Latinx Files: The border deal is dead. What’s next?

Alex Padilla, Joe Biden and Mike Johnson
(Martina Ibáñez-Baldor / De Los; Photos by Carolyn Cole / Los Angeles Times; AP; Getty )

Senate Republicans, with the help of some Democrats, blocked a bipartisan deal Wednesday that paired aid to Ukraine, Israel and Taiwan with tougher immigration restrictions.

For months, GOP leadership has been adamant that they would not vote in favor of any foreign military aid to U.S. allies without legislation that addressed the so-called crisis at the border. President Biden, who has made Ukraine a cornerstone of his foreign policy, acquiesced and backed a bill negotiated by a small group of senators from both sides of the aisle that would make it harder for migrants to be granted asylum, would facilitate expulsions and would curb presidential discretion on parole. The proposed legislation notably did not include any provisions that would grant a pathway to citizenship for farmworkers and DACA recipients, a departure from past failed efforts at comprehensive immigration reform.

Biden’s support of the bill drew criticism from members of his own party.

“The deal includes a new version of a failed Trump-era immigration policy that will cause more chaos at the border, not less,” said Sen. Alex Padilla (D-Calif.) in a statement.


“Democrats, you’re never going to be cruel enough, ‘tough’ enough, anti-immigrant enough or able to deport your way to the negotiating table with [Senate Republican leader Mitch] McConnell and MAGA,” said Julian Castro, who served as Housing and Urban Development secretary in the Obama administration. “Stop playing their game. Don’t act out of fear. Offer a positive vision on immigration instead. America needs it.”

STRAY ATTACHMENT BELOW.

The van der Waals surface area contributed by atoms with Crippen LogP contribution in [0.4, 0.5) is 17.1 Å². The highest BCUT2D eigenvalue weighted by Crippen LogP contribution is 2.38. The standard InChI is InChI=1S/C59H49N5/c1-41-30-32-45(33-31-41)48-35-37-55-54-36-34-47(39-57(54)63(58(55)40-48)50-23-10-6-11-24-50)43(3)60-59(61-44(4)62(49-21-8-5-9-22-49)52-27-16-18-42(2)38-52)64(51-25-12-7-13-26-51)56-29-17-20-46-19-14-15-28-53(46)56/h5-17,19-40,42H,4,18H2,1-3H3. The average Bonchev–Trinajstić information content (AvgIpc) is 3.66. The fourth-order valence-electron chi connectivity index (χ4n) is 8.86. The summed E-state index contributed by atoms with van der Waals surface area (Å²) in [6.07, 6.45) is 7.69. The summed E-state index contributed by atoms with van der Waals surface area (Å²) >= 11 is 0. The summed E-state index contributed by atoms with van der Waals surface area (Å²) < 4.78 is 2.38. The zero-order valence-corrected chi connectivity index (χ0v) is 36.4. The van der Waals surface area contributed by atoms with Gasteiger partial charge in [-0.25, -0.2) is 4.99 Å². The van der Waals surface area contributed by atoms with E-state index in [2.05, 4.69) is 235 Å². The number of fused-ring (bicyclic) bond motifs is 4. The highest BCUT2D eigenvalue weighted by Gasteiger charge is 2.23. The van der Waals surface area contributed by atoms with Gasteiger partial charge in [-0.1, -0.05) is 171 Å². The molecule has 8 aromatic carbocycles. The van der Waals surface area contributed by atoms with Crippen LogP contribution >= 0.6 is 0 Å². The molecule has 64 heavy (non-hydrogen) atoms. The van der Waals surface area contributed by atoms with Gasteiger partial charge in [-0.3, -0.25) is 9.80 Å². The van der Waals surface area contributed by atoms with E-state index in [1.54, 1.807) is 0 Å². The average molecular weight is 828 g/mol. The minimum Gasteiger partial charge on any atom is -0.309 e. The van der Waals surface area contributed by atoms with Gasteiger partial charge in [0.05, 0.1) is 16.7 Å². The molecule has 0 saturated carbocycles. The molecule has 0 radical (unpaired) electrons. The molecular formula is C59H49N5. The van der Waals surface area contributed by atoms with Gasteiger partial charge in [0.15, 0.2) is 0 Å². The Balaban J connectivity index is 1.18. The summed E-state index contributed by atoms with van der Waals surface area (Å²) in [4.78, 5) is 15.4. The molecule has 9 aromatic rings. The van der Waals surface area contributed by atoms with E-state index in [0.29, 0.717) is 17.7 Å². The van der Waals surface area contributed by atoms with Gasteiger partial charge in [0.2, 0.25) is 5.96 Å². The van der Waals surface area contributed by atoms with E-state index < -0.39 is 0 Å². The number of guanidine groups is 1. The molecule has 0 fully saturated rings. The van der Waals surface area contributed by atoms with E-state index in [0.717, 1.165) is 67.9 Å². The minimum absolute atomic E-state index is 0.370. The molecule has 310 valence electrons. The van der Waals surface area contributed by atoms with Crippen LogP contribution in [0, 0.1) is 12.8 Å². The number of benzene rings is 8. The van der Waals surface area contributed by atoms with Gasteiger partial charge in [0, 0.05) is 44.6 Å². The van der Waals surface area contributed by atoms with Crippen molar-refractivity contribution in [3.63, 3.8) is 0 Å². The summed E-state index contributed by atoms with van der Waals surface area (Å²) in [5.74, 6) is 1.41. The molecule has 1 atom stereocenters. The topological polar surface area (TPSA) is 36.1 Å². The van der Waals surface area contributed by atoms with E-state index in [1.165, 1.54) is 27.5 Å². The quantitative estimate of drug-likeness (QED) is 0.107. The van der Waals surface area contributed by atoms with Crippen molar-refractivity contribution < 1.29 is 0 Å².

Despite the concessions, Republicans began to turn on any potential deal after Donald Trump, the party’s presumptive presidential nominee, came out against it.

“As the leader of our party, there is zero chance I will support this horrible open borders betrayal of America,” Trump said at a Las Vegas rally on Saturday. “I’ll fight it all the way. A lot of the senators are trying to say, respectfully, they’re blaming it on me. I say, that’s OK. Please blame it on me. Please.”

On Sunday, before the final text of the Senate bill had been unveiled, House Speaker Mike Johnson (R- La.) declared that it had no chance of being passed into law. “If this bill reaches the House, it will be dead on arrival,” he said in a post on X, formerly known as Twitter.

It never made it that far. The bill met its demise Wednesday after a 49-50 vote that saw four Senate Democrats, including Padilla, side with the majority of Republicans.

So where does this leave the prospect of comprehensive immigration reform? In limbo, the same place it has been for the last three decades. Over that period, the issue has become a political liability for Democrats and a handy electoral weapon for Republicans, one which Trump has made it very clear he plans to wield as he tries to make his way back to the White House.

More from the Los Angeles Times

Column: Mayorkas isn’t to blame for the border mess. House Republicans should look in the mirror


How a California Republican helped tank Mayorkas’ impeachment vote

Column: A Republican senator got the border deal the GOP said it wanted. Watch while his party betrays him

Column: The border crisis is real. That’s why Trump is blocking solutions

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Latinx Files
(Jackie Rivera / For The Times; Martina Ibáñez-Baldor / Los Angeles Times)

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